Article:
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Home » ICFJ Reporting Fellowship

Death in the hills

28 April 2011 No Comment

The clouds hung low, mist sweeping into the trees. A light drizzle fell, turning the soil crimson. For one family in the Hmong village of Chom Chieng, the day couldn’t be any more somber.

A queej, a bamboo wind instrument used by the Hmong tribespeople to channel the spirits, enveloped the hills with its melancholy sound.  A drum banged. [Watch video.]

SistersThe girl was dressed splendidly, in traditional Hmong garb, her body at rest atop an altar above the bare earthen floor of her family’s hut.

The girl was still alive the last time I was in Chom Chieng. When I returned to the village two days later, she was dead. She was just 14.

The shaman had tried to summon the spirits that could save her while trying to vanquish those that sought to take her from the realm of the living. In the end, the shaman could not heal her.

Perhaps a doctor could have saved the girl from what ailed her, whatever it was. Yellow fever. Malaria. No one could be sure what illness had possessed her.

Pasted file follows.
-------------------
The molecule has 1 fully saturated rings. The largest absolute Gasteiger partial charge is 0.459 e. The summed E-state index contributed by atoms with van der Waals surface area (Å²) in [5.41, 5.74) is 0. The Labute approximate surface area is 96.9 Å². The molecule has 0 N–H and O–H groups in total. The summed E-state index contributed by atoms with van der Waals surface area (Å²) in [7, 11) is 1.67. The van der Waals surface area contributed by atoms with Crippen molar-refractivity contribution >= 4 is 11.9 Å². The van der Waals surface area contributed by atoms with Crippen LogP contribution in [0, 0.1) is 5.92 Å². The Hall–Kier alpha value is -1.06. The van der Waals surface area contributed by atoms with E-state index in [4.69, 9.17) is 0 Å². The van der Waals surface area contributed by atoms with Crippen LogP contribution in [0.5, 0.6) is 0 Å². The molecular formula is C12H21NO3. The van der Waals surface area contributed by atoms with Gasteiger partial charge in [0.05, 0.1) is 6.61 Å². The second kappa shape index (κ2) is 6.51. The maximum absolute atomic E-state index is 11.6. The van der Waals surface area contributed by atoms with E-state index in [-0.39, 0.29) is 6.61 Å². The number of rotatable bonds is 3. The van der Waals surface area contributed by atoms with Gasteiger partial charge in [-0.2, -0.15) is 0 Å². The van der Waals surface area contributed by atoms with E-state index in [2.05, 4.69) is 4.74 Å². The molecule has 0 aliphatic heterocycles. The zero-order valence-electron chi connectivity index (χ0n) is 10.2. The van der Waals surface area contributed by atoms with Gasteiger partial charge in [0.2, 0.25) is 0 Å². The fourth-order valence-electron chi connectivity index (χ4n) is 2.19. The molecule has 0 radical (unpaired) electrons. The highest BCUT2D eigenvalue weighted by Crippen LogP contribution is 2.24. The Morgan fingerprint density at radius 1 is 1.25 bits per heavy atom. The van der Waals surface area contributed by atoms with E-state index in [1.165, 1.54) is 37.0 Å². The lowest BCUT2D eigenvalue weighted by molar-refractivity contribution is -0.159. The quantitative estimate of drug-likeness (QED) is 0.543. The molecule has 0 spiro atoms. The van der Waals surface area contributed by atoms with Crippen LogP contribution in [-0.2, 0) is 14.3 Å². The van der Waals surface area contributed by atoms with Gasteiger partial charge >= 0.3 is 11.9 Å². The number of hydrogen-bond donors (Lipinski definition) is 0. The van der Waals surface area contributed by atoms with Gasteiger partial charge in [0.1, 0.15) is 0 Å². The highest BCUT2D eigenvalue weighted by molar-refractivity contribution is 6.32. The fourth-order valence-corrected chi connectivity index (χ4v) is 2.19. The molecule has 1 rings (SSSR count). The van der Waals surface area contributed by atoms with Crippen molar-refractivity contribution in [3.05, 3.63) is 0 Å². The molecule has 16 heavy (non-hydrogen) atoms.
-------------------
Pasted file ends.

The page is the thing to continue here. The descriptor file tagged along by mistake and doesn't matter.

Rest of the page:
Her body burned with fever, her family said. Her limbs swelled. She was too weak to stand. Soon, she was dead. It all happened so quickly, villagers said.

Despite a health clinic just a few hundred meters from the girl’s home, her family never took her to see a nurse. Even if they did, would there have been anyone there with the expertise to diagnose the ailing girl?

Without the means to get medical attention, the girl’s family awaited her fate.

And so it came.

Three years ago, the Red Cross set up the clinic in Chom Chieng. Such clinics have popped up across the rural reaches of Laos as part of an international effort to modernize medicine in Laos, which has one of the least developed health care systems in Southeast Asia.

When it comes to health care, Laos is caught in a firmament between the old and new, between the traditional healing practices that conjure spirits and the new world approach of hospitals, drugs and science.

Doctors rarely visit Chom Chieng. It had been months since a doctor’s last visit. The village is about 30 kilometers from the nearest hospital, located in the Ponsai District.

The doctor in Ponsai is Hmong, and he understands the plight of the many tribes scattered in faraway places. He can’t always devote the time it takes to reach villages like Chom Chieng.

Nurses, midwives or clinic managers with little medical training administer most of care. But even with a doctor, there is little that can be done about the most common affliction in most Hmong villages: poverty.

 

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